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Friday, June 19, 2015

Japan's Tourism Boom Lifts Economy and Causes Headaches

Above, the Wako department store in Ginza. Photo by Armand Vaquer.

The current boom in Japan tourism has greatly boosted the Japanese economy. But the influx in foreigners have caused some problems that the Japanese government needs to address.

For example, much of the influx originates from China. There are not enough workers in the retail sector who can speak Chinese. There's also scarce numbers of ATMs that will accept foreign debit or credit cards. And, investments in new restaurants and hotels have lagged and not kept up with the growth of foreign tourists.

The Minneapolis StarTribune has an article on the boom and the headaches it brings.

It starts off with:
TOKYO — From the slopes of Mount Fuji to the temple streets of Kyoto, tourists are cramming Japan's prime sightseeing spots, puzzling their way through Tokyo subways, and splashing out cash on cosmetics, sushi and high-tech toilet seats.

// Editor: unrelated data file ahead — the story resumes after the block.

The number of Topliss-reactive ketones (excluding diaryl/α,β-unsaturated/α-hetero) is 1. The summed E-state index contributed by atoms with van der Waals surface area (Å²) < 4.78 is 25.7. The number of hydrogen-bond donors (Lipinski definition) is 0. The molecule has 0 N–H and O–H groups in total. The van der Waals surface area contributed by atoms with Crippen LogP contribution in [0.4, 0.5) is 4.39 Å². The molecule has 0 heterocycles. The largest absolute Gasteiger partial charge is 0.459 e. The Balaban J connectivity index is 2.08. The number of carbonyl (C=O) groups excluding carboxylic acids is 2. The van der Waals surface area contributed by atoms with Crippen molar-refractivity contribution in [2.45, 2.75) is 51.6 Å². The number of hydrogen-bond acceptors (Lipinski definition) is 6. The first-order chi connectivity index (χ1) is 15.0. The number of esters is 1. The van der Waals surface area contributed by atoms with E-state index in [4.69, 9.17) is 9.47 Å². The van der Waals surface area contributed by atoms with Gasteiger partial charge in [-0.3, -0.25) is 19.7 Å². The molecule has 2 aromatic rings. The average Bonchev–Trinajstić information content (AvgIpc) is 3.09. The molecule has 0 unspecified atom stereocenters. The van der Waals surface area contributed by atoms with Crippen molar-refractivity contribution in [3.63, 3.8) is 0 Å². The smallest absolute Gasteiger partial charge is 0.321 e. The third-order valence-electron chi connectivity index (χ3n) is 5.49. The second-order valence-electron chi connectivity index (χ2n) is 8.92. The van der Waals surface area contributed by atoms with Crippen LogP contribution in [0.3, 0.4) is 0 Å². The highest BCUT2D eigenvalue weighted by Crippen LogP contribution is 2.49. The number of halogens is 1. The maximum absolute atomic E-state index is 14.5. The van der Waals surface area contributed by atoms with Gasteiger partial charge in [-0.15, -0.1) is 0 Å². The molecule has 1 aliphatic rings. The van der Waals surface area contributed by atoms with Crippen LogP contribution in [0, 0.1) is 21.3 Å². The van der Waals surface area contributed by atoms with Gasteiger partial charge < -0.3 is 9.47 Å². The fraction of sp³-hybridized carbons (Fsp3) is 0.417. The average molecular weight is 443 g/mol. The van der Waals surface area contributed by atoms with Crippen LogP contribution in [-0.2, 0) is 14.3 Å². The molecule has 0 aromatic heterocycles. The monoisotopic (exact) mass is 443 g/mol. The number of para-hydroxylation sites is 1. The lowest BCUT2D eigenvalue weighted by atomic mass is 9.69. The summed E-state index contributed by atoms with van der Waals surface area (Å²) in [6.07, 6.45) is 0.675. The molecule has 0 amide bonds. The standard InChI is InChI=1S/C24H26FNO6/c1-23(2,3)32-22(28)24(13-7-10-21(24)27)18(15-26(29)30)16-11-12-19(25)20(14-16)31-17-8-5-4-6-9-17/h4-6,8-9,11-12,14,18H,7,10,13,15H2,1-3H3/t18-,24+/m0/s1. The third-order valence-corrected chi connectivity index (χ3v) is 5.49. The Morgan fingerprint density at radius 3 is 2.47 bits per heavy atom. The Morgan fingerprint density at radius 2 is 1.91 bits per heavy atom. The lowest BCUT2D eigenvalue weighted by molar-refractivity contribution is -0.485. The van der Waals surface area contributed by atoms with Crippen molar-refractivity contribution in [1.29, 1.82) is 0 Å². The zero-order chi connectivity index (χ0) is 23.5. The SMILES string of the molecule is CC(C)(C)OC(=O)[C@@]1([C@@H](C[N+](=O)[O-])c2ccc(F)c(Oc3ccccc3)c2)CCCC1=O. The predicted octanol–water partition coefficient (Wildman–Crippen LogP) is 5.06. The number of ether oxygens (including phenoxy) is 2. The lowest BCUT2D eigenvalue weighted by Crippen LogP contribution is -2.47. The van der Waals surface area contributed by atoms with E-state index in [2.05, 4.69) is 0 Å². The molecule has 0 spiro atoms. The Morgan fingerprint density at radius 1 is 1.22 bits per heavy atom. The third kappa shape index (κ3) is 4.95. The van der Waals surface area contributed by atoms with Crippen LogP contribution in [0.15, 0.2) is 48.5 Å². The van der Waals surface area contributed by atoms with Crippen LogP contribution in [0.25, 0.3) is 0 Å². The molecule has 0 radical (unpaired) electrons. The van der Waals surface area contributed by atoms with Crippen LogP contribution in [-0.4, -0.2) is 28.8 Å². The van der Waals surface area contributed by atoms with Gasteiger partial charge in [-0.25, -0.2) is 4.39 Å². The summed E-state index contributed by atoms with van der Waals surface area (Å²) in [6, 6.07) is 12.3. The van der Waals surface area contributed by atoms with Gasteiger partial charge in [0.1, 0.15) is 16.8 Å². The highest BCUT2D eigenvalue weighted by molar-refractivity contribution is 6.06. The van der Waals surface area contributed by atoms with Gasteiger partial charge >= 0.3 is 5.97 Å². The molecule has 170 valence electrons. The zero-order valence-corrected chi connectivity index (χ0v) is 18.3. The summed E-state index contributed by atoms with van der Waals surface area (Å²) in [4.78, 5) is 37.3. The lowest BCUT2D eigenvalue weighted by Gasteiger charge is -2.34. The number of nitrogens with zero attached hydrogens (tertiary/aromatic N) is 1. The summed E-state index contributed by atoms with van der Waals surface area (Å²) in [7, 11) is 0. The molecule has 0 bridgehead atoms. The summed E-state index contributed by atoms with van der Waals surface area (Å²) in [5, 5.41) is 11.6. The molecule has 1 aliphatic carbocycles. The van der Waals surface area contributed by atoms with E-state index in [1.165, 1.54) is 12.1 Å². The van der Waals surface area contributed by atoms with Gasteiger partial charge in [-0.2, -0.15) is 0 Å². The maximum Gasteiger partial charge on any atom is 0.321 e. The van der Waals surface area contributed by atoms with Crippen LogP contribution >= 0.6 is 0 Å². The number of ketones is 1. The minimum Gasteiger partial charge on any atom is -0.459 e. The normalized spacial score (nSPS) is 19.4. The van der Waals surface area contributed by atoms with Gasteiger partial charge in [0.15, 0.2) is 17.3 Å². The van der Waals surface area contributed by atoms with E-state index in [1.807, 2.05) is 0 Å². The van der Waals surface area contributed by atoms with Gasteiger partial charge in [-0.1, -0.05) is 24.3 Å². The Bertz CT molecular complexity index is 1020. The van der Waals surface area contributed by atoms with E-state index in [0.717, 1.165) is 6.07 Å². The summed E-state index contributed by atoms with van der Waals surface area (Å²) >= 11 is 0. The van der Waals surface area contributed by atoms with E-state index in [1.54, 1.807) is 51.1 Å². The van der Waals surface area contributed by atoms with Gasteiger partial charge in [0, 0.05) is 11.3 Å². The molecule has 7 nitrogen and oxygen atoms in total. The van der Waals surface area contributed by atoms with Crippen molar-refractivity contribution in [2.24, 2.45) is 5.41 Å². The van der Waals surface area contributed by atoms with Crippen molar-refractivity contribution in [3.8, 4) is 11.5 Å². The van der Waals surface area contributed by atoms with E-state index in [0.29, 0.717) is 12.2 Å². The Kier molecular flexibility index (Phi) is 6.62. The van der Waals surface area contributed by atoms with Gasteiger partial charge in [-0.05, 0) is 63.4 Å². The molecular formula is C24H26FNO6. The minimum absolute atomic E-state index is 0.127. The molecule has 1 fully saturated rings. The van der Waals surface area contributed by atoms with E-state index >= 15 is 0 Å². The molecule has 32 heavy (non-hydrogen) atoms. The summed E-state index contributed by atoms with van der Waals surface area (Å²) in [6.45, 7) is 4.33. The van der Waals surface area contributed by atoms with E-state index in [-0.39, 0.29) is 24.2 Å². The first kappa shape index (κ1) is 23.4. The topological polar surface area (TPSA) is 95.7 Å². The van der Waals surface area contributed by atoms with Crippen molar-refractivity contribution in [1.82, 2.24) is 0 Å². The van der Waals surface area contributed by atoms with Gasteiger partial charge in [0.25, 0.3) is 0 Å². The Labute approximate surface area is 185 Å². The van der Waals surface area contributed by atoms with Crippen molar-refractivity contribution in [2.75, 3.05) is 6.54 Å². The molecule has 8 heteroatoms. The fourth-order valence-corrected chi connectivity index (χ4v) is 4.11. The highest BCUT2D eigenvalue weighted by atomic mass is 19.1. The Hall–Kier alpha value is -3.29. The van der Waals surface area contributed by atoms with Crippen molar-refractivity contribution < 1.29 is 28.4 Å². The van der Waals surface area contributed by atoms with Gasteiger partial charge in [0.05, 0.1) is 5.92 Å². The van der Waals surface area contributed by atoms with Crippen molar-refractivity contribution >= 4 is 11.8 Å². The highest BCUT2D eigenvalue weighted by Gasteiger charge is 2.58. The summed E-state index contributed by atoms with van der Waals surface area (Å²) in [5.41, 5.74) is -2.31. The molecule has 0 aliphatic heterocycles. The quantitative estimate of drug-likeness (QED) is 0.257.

The cheap yen, easier visas and other initiatives are luring foreign travelers eager to stretch their budgets and see some UNESCO World Heritage sites, bringing in welcome cash as well as myriad complications. 
Tourism was among many Japanese industries that limped through more than 20 years of sluggish economic growth as locals tightened their belts and most foreigners stayed away, scared off by tales of $200 melons and other scandalous prices. 
But Japan has become a hot destination as the exchange rate weakened from about 80 yen to the U.S. dollar in late 2012 to its current level of about 123 yen. Foreign visitors exceeded 10 million for the first time in 2013 and rose to 13.4 million last year. The aim is to have 20 million by 2020, when Tokyo will host the Olympic Games.
To read more, go here.

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